No. 2 Article 6/April 6, 2012

Now Is It Time to Plant?

Almost nothing about the spring of 2012 in Illinois has been normal so far. Rainfall totals were below average over nearly the entire state, and in many places temperatures have broken records on an unpredecented number of days. According to the Illinois Weather & Crops report issued by the Illinois office of the National Agricultural Statistics Service, an astounding 5 percent of the Illinois corn crop was planted by April 1, and 1 percent was planted by March 25.

The first April reports (issued on Mondays with estimates as of the previous day) show that in only two of the past 20 years--2003 and 2004--was any corn reported as planted by the first Sunday in April, and in both of those years it was 1 percent. In a few other years of dry weather in early April the report stated that farmers were "anxious to start planting," but it is clear that almost no one back in the 1990s and before thought that planting that early was a good thing.

It remains dry in most of Illinois in the middle of the first week of April, and while planting is getting a serious start in some areas, in others farmers are still waiting until the crop insurance date at the end of this week, or until after Easter. One good reason for waiting until the second week of April to start planting is that the weather forecasts--particularly models of temperatures over the next 7 to 10 days--will be updated, taking us past the middle of the month. While we all know that forecasts can change suddenly in any direction, as the middle of the month approaches we get a clearer idea of whether the emerged crop is in trouble.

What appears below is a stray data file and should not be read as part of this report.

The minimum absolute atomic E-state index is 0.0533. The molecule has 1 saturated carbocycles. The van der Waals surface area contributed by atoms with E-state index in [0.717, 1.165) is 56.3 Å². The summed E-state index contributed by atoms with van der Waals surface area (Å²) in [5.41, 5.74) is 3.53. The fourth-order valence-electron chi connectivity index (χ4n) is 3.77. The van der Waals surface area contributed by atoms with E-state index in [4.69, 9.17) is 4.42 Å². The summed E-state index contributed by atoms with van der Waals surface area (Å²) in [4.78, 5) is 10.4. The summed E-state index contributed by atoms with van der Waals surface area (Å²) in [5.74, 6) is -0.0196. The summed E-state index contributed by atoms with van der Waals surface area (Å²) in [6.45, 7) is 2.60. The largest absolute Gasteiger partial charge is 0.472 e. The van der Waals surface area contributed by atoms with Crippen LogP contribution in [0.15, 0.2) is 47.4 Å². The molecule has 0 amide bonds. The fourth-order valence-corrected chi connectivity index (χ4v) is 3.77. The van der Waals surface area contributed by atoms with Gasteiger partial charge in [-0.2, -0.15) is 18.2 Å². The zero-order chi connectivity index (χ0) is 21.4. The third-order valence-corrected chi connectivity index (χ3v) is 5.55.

The largest cause of concern is the possibility of frost that would kill or badly damage the emerged crop. According to 30-year weather data summarized by the Midwest Regional Climate Center, the median dates at which temperatures of 32 degrees last occur in the spring are April 28 at Rochelle (northern Illinois), April 15 at Urbana (central Illinois), and April 12 at Mt. Vernon (southern Illinois). Ninety percent of the time that temperature is last reached by May 14 at Rochelle and by April 30 at both Urbana and Mt. Vernon--meaning that 1 year out of 10 it is reached later than those dates. The earliest that the last freeze date was reached was in March at all of three of those locations. So if you are inclined to optimistm and figure that the pattern we've had so far this spring will hold, you might not lose too much sleep over concern that the emerged crop will freeze.